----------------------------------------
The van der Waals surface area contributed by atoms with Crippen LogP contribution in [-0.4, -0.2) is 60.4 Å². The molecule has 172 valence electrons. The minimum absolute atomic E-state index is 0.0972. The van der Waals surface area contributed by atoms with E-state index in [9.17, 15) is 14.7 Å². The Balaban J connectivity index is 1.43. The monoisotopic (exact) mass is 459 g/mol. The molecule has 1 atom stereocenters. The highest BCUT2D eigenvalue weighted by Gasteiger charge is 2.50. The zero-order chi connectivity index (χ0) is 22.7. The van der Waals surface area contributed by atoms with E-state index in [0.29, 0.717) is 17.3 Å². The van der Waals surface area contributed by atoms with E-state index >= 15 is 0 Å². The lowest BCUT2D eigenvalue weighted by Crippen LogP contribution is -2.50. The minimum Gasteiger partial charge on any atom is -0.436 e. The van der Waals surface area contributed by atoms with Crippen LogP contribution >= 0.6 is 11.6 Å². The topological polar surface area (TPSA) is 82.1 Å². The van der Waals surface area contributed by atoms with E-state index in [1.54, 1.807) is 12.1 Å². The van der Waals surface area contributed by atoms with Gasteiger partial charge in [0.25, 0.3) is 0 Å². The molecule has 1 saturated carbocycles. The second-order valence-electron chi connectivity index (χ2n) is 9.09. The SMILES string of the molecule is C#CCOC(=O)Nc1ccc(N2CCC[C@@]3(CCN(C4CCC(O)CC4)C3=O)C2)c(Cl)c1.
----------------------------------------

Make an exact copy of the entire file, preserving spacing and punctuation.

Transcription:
The van der Waals surface area contributed by atoms with Crippen LogP contribution in [-0.4, -0.2) is 60.4 Å². The molecule has 172 valence electrons. The minimum absolute atomic E-state index is 0.0972. The van der Waals surface area contributed by atoms with E-state index in [9.17, 15) is 14.7 Å². The Balaban J connectivity index is 1.43. The monoisotopic (exact) mass is 459 g/mol. The molecule has 1 atom stereocenters. The highest BCUT2D eigenvalue weighted by Gasteiger charge is 2.50. The zero-order chi connectivity index (χ0) is 22.7. The van der Waals surface area contributed by atoms with E-state index in [0.29, 0.717) is 17.3 Å². The van der Waals surface area contributed by atoms with E-state index >= 15 is 0 Å². The lowest BCUT2D eigenvalue weighted by Crippen LogP contribution is -2.50. The minimum Gasteiger partial charge on any atom is -0.436 e. The van der Waals surface area contributed by atoms with Crippen LogP contribution >= 0.6 is 11.6 Å². The topological polar surface area (TPSA) is 82.1 Å². The van der Waals surface area contributed by atoms with E-state index in [1.54, 1.807) is 12.1 Å². The van der Waals surface area contributed by atoms with Gasteiger partial charge in [0.25, 0.3) is 0 Å². The molecule has 1 saturated carbocycles. The second-order valence-electron chi connectivity index (χ2n) is 9.09. The SMILES string of the molecule is C#CCOC(=O)Nc1ccc(N2CCC[C@@]3(CCN(C4CCC(O)CC4)C3=O)C2)c(Cl)c1.